What-A-Report   Alternative/ house agency					   Lilit Mouradian					   Kathryn drake					   Mac Mcwhorter					   & erin S...
What-A-Report            Table of ContentsWhat-A-Mission							           Page 2What-An-Approach						          Pages 2-4W...
What-A-missionWhataburger wants to know what 16 - 25 year old Austinites’ health trends andeating habits are, their curren...
Exhibit 1The first set of questions developed on our survey were designed to create a clear pictureof what influences a pe...
Finally, we wrapped up our survey with several questions specific to Whataburger’s menu.One of the questions had responden...
The next segment we defined was The Typical Texan. This is a person who tries to eatwhat is perceived as healthy, but is n...
conversation topic from general health trends and eating habits to initial impressions ofWhataburger by having the partici...
the implementation of our communication strategy will appeal to these two agegroups in different ways.The 16-19 year old a...
so Whataburger needs to do what it can to stay competitive in thissector. Curly fries are a side item that consumers would...
every night of the week. The reason we chose this time is because this is the time that thetarget would usually visit What...
Whataburger trailer downtown during South by Southwest or having it at Austin CityLimits, but our focus group participants...
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Whataburger Account Planning Project


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Whataburger Account Planning Project

  1. 1. What-A-Report Alternative/ house agency Lilit Mouradian Kathryn drake Mac Mcwhorter & erin Scruggs
  2. 2. What-A-Report Table of ContentsWhat-A-Mission Page 2What-An-Approach Pages 2-4What-A-Trends Pages 4-5What-An-Impression Pages 5-6What-An-Association Pages 6-7What-A-Menu Pages 7-8What-A-Suggestion Pages 8-10Appendix 2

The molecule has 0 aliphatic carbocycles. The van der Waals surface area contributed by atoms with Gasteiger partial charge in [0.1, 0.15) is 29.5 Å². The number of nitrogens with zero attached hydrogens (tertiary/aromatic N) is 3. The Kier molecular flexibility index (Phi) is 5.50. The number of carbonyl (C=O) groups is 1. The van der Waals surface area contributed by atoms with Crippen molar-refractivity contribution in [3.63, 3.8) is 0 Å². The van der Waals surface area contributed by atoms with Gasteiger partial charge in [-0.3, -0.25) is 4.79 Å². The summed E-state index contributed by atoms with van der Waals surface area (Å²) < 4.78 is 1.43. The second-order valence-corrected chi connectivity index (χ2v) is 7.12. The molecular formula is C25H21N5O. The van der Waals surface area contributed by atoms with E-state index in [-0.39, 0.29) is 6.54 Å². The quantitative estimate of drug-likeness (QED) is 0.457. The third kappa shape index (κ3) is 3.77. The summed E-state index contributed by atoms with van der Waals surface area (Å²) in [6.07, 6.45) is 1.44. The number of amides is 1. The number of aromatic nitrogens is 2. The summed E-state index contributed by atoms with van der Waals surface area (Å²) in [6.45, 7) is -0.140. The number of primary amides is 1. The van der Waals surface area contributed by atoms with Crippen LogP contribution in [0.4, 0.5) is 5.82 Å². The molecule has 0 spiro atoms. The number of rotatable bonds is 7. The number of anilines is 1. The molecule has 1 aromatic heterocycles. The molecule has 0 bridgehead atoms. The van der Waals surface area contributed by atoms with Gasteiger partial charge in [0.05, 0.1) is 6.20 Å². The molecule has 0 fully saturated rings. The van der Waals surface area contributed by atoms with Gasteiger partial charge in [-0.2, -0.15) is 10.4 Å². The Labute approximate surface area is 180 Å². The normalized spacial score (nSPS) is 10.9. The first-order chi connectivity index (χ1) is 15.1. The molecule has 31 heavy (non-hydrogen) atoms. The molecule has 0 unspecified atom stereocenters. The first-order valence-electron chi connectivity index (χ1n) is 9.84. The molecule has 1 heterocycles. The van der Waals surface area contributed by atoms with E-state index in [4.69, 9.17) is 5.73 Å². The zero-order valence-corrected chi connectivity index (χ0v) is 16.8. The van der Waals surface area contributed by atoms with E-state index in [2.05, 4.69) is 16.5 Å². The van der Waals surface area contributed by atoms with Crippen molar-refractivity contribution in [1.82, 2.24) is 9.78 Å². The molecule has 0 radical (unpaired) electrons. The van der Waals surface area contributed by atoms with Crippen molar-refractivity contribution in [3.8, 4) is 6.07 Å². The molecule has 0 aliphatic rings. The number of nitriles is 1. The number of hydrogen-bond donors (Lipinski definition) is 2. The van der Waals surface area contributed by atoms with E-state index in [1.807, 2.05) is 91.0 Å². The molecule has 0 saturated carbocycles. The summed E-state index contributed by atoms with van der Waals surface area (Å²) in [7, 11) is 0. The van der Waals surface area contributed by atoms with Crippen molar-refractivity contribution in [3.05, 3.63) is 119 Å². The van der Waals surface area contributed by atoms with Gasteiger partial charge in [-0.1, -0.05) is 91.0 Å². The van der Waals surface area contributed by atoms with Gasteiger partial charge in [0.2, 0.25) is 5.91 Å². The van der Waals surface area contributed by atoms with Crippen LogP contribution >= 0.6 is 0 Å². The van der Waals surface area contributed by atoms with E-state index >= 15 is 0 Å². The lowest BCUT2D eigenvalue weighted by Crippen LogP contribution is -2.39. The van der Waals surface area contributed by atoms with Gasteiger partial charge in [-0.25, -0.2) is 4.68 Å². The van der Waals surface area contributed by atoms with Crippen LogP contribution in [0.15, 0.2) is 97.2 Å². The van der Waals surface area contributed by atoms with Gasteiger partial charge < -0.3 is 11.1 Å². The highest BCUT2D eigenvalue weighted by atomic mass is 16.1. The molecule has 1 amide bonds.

3. 3. What-A-missionWhataburger wants to know what 16 - 25 year old Austinites’ health trends andeating habits are, their current associations with the Whataburger brand, whatthey think about Whataburger’s current menu offerings and what they have beenwaiting for Whataburger to introduce. What-An-ApproachOur approach to completing the mission we were assigned began with ourteam identifying creative ways to understand our target’s mind set and habits.We began with making observations of our target, then we sent out a survey todiscover our target’s habits and current mind set of Whataburger in Austin, andfinally we held two focus groups to gather insights and test our ideas.OBSERVATIONS: Each of our team members conducted primary research throughsit-in observations at the food court at the Barton Creek Mall. Three members observedin the afternoon of Sunday, October 17th and one member observed in the evening ofMonday, October 18th. Each person recorded their observations separately and reportedback their findings in our group meeting on Tuesday, October 19th. This exercise aidedus in the process of considering how social implications affect dining, eating, and healthtrends. Our insights from these initial observations helped to expand our ideas of whattypes of questions to ask on our survey. Below are a few of the key observations andinsights gained. (Full observations results available in the Appendix.)*Almost everyone who appeared to be within our target age group who walked in frontof Sarku Japanese and Ruby’s Thai Kitchen would take a free sample, but not all of themwould order from these restaurantsINSIGHT: Sampling might be a great way to increase trial of new menu items.*When dining with others, younger aged girls would follow suit with what their friendsordered. If one ordered a salad, they would all have salads from the same place.INSIGHT: The company they dine with influences what they choose to order.*Most people would pass by the perceived healthy choice of Fruillati Cafe in preference ofSarku Japanese and Ruby’s Thai Kitchen.INSIGHT: People sometimes choose exploring new flavors over health value of food.SURVEYS: Our team created an online survey which we sent out via social media forresponses. We reached out to our own communities, friends, and family first. We alsoused real-time search on Facebook and Twitter to distribute the link. Below you can viewa screenshot where we reached out to a Whataburger brand fanatic., or should we referto him as a Whatazombie. (See Exhibit 1.)The survey was structured so that first basic demographic information was recorded.The survey had a fill-in-the-blank response for ‘the city in which you live’ so that we wereable to specifically pinpoint who fit our target to analyze results for the Austin area only.Our survey was taken by 280 respondents in total and 110 respondents from Austin whofit our target age range. Following this were some questions regarding basic dietaryinformation, which were largely based on the key insights from our observations. 3